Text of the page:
By Jay Helliwell
The Statistics, Problem, and Truth of Obesity in Children.
“Childhood obesity has more than doubled in children and quadrupled in adolescents in the past 30 years,” writes cdc.gov. “In 2012, more than one third of children and adolescents were overweight or obese.”
According to the Letsmove movement, an organization dedicated to raising a healthier generation of kids in America, children who are obese are at the whim of illnesses that target blood pressure, the cardiovascular system, the pancreas, and even their ability to sleep.
“Obese children and teens have been found to have risk factors for cardiovascular disease (CVD), including high cholesterol levels, high blood pressure, and abnormal glucose tolerance,” they write. “In addition to suffering from poor physical health, overweight and obese children can often be targets of early social discrimination… there have been some studies showing that obese children are not learning as well as those who are not obese.”
It’s obvious: obesity in children and adolescents has not just become another health issue we need to be worried about, it’s become an epidemic of its very own. Millions of children around the world suffer with poor physical health and treatment that results in obesity. Obesity, in turn, results in lack of motivation, less achievement, and lower self-esteem. Young kids with low self-esteem and no motivation aren’t propelled to succeed in life, and these leaders of tomorrow seldom seek and discover the help and guidance they need.
What do you do if your child or one close to you is obese? The very first step in the process is to let them know that you’ll be there for them and supportive. “Children’s feelings about themselves often are based on their parents’ feelings about them,” states an article written on WebMD. “If you accept your children at any weight, they will be more likely to feel good about themselves.” Separation and discrimination are most certainly not the ways to go about reconciling your child about their weight; make sure that they always feel loved, welcomed, and secure when they’re around you, but it’s simultaneously important to let them know they need to begin to take certain steps to become healthier.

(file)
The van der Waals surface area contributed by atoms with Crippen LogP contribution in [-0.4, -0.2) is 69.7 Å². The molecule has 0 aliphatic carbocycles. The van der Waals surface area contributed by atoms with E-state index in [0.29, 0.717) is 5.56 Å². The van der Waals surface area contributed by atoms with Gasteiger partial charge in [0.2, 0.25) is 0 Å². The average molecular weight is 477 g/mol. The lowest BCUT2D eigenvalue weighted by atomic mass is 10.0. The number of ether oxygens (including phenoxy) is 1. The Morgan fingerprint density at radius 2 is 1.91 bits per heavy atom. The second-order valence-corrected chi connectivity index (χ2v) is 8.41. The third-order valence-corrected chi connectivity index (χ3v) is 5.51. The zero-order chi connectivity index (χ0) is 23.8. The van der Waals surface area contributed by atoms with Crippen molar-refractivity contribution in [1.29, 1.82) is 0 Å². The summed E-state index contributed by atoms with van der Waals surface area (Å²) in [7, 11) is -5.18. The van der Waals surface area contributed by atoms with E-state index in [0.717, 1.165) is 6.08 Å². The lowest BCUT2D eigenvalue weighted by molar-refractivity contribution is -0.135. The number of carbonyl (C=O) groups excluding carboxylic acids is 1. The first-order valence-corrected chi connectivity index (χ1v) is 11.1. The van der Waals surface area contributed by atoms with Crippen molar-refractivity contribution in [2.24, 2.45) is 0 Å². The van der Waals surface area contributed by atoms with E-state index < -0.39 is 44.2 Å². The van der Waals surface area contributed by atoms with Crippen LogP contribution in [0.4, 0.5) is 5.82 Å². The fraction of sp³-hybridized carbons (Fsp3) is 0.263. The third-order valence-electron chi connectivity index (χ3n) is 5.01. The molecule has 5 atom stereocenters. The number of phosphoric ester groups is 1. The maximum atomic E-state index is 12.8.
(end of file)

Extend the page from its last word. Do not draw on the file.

Another tip is to gradually increase physical activity and healthier eating habits within the entire family, so that the obese child feels as if everyone else in the family is being involved, too. Family involvement can be a massive esteem-boost and prevents the obese child from “feeling singled-out.” Lead by example, involve everyone in your activities, and always be sensitive to the child’s needs. Insensitivity and lack of initiative are exactly what you want to avoid.
A second measure you can take to conquer child obesity and help ensure your child is getting the treatment he or she needs is to start a medical crowdfund. Plumfund, a website that gives you the tools to start local crowdfund campaigns for fundraising, health needs, and medical bills, is just one of the many options available to you. Oftentimes, when your own funds can’t always cover expenses, it’s a good idea to reach out to family and friends for a helping hand. Plumfund is free of charge, created by real people, for real people; and posts some of their successful campaigns on their home page.
Plumfund also illustrates a quote by Dalai Lama on their home page: “Love and compassion are necessities, not luxuries. Without them, humanity cannot survive.” No matter how tall, small, thin, or obese a child is, he or she never deserves anything less than to feel like they matter and have a voice in the world; something that these two feelings always provide.
– Submitted by guest author, Jay Helliwell.